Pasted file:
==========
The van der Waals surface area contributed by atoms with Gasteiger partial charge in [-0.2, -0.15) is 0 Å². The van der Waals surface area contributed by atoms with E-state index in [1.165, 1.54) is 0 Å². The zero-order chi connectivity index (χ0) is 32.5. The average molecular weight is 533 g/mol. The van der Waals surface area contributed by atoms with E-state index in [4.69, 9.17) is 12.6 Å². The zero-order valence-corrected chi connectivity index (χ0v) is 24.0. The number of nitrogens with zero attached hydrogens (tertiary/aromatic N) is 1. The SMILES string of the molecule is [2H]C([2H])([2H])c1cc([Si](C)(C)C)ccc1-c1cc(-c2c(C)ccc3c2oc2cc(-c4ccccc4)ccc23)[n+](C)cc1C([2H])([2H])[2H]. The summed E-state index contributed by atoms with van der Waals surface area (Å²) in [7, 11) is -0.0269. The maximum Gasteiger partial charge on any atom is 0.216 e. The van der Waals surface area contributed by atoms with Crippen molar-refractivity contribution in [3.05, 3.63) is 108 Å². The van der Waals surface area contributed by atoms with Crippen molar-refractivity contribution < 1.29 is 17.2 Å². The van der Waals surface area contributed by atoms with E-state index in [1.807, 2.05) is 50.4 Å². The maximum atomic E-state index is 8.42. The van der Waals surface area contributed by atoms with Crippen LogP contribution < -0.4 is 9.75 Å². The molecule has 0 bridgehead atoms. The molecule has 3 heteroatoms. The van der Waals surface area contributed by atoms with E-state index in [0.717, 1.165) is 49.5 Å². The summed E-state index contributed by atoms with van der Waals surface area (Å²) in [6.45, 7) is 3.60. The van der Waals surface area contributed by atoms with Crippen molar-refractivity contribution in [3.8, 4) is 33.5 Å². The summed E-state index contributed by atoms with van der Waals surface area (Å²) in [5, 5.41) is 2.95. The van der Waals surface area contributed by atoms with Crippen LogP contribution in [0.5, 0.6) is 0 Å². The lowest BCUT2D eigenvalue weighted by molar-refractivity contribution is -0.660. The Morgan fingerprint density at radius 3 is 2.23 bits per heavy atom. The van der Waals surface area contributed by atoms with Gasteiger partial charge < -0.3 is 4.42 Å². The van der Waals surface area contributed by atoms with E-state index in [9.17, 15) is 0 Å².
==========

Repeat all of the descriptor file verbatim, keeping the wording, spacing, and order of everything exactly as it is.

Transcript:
The van der Waals surface area contributed by atoms with Gasteiger partial charge in [-0.2, -0.15) is 0 Å². The van der Waals surface area contributed by atoms with E-state index in [1.165, 1.54) is 0 Å². The zero-order chi connectivity index (χ0) is 32.5. The average molecular weight is 533 g/mol. The van der Waals surface area contributed by atoms with E-state index in [4.69, 9.17) is 12.6 Å². The zero-order valence-corrected chi connectivity index (χ0v) is 24.0. The number of nitrogens with zero attached hydrogens (tertiary/aromatic N) is 1. The SMILES string of the molecule is [2H]C([2H])([2H])c1cc([Si](C)(C)C)ccc1-c1cc(-c2c(C)ccc3c2oc2cc(-c4ccccc4)ccc23)[n+](C)cc1C([2H])([2H])[2H]. The summed E-state index contributed by atoms with van der Waals surface area (Å²) in [7, 11) is -0.0269. The maximum Gasteiger partial charge on any atom is 0.216 e. The van der Waals surface area contributed by atoms with Crippen molar-refractivity contribution in [3.05, 3.63) is 108 Å². The van der Waals surface area contributed by atoms with Crippen molar-refractivity contribution < 1.29 is 17.2 Å². The van der Waals surface area contributed by atoms with E-state index in [1.807, 2.05) is 50.4 Å². The maximum atomic E-state index is 8.42. The van der Waals surface area contributed by atoms with Crippen LogP contribution < -0.4 is 9.75 Å². The molecule has 0 bridgehead atoms. The molecule has 3 heteroatoms. The van der Waals surface area contributed by atoms with E-state index in [0.717, 1.165) is 49.5 Å². The summed E-state index contributed by atoms with van der Waals surface area (Å²) in [6.45, 7) is 3.60. The van der Waals surface area contributed by atoms with Crippen molar-refractivity contribution in [3.8, 4) is 33.5 Å². The summed E-state index contributed by atoms with van der Waals surface area (Å²) in [5, 5.41) is 2.95. The van der Waals surface area contributed by atoms with Crippen LogP contribution in [0.5, 0.6) is 0 Å². The lowest BCUT2D eigenvalue weighted by molar-refractivity contribution is -0.660. The Morgan fingerprint density at radius 3 is 2.23 bits per heavy atom. The van der Waals surface area contributed by atoms with Gasteiger partial charge < -0.3 is 4.42 Å². The van der Waals surface area contributed by atoms with E-state index in [9.17, 15) is 0 Å².